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LRH Birthday 2015 - Clearwater, FL

Discussion in 'Planning' started by Darth Xander, Feb 13, 2015.

  1. Darth Xander Member

    The celebration starts Friday, March 13th @ 1 p.m. in front of the Fort Harrison. Nowhere else I'd rather be.
    • Like Like x 10
  2. jim johnson
  3. Darth Xander Member

    I miss him. At least Roe is back on the air now.
    • Like Like x 1
  4. RightOn Member

    • Like Like x 1
  5. working take care
  6. Dharma Apollo Member

    Anything going on this year? It's coming up!
    • Like Like x 1
  7. We're doing the same thing we did last year.

  8. Sweet fuck all then?
  9. A little bird told me that Scientology's event in Los Angeles is on Saturday, March 18, around 6 or 7pm, at the Dolby Theatre in Hollywood
  10. Thank You, Lord Varys.........
  11. Dharma Apollo Member

    Trying to figure out what to do coming up. This seems quite fickle
  12. [IMG]

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    Each year, thousands of individuals from some 50 nations gather to celebrate the birthday of Scientology Founder L. Ron Hubbard. He was born on 13 March, 1911 and the celebration of his 106th birthday will take place this month in Clearwater, Florida. Held by the Church of Scientology, the event honors Mr. Hubbard and his humanitarian works as they have served millions internationally. The occasion will then be shown at hundreds of Scientology churches around the globe to thousands of viewers.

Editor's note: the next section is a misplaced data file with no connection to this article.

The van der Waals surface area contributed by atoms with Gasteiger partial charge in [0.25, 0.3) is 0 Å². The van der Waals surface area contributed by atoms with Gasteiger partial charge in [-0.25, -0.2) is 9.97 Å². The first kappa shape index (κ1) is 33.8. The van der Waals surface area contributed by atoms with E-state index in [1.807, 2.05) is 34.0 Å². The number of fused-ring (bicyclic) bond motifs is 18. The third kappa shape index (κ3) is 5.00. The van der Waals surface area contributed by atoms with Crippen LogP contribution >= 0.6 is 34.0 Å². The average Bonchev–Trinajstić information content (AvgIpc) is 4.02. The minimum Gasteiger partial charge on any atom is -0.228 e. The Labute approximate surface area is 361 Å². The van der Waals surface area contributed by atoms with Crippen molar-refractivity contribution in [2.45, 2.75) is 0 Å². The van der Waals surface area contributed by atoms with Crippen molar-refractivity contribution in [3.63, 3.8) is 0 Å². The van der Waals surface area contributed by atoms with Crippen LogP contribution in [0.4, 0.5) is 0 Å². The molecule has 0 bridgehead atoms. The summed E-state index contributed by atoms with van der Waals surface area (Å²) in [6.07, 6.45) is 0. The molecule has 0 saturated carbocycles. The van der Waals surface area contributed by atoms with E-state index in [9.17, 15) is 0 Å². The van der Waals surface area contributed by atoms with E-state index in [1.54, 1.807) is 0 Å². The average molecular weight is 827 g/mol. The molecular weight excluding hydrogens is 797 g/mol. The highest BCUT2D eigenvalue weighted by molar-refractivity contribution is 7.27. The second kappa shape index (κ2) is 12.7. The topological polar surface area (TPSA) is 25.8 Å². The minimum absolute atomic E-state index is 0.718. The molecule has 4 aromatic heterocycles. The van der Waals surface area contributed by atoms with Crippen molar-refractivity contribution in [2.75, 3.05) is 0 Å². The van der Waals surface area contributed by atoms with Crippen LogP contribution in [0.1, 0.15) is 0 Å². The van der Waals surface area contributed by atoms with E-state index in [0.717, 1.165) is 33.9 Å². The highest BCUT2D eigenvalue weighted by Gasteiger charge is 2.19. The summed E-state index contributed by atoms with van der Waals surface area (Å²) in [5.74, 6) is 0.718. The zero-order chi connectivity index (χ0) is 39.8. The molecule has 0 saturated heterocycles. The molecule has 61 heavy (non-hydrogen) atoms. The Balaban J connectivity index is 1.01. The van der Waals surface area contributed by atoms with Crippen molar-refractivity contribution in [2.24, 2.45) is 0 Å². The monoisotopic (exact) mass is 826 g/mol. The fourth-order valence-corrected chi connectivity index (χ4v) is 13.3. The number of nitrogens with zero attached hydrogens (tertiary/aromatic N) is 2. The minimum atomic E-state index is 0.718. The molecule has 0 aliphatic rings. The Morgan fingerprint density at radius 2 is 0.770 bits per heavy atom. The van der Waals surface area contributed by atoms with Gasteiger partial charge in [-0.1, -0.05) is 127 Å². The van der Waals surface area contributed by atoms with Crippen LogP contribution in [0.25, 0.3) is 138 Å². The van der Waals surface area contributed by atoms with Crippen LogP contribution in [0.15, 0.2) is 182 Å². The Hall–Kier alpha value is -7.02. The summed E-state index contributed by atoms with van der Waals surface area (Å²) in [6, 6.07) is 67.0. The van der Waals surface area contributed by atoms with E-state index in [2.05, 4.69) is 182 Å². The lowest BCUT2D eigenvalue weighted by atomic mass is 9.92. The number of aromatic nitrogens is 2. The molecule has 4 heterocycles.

Although best known for Dianetics and Scientology, L. Ron Hubbard cannot be so simply categorized. If nothing else, his life was too varied, his influence too broad. For example, there are tribesmen in Southern Africa who know Mr. Hubbard only for his educational discoveries. There are factory workers across Eastern Europe who know him only for his administrative discoveries. Then again, children in Southeast Asia may know him as the author of their moral code – the non-religious common-sense based The Way To Happiness, translated into 114 languages and distributed in over 170 countries. Readers in dozens of languages know him for his novels. And there are countless individuals who hold his works in Scientology as the spiritual cornerstone of their lives. In point of fact, Smithsonian magazine selected L. Ron Hubbard as one of the 100 Most Significant Americans of All Time.
    The annual celebration traditionally features stories and anecdotes from Mr. Hubbard’s more-than-grand life, as depicted by Hubbard’s Biographer, Mr. Danny Sherman, and drawing from Hubbard’s own letters, diaries and published works. Thousands look forward to this presentation every year. The occasion will also feature the past year’s accomplishments by those organizations dedicated to reaching out and helping individuals with the spiritual technologies of Dianetics and Scientology. Mr. Hubbard wished for expansion of these organizations more than anything else since these are the means by which his legacy of knowledge and practical tools are forwarded to help others. As he once wrote, “I like to help others and count it as my greatest pleasure in life to see a person free himself of the shadows which darken his days.”
    To understand how one man could become so accomplished and influential in such humanitarian fields as these and to consider that he was also an expert aviator, mariner, musician, photographer, filmmaker, poet and even horticultural researcher, one would need to know something about his broader life.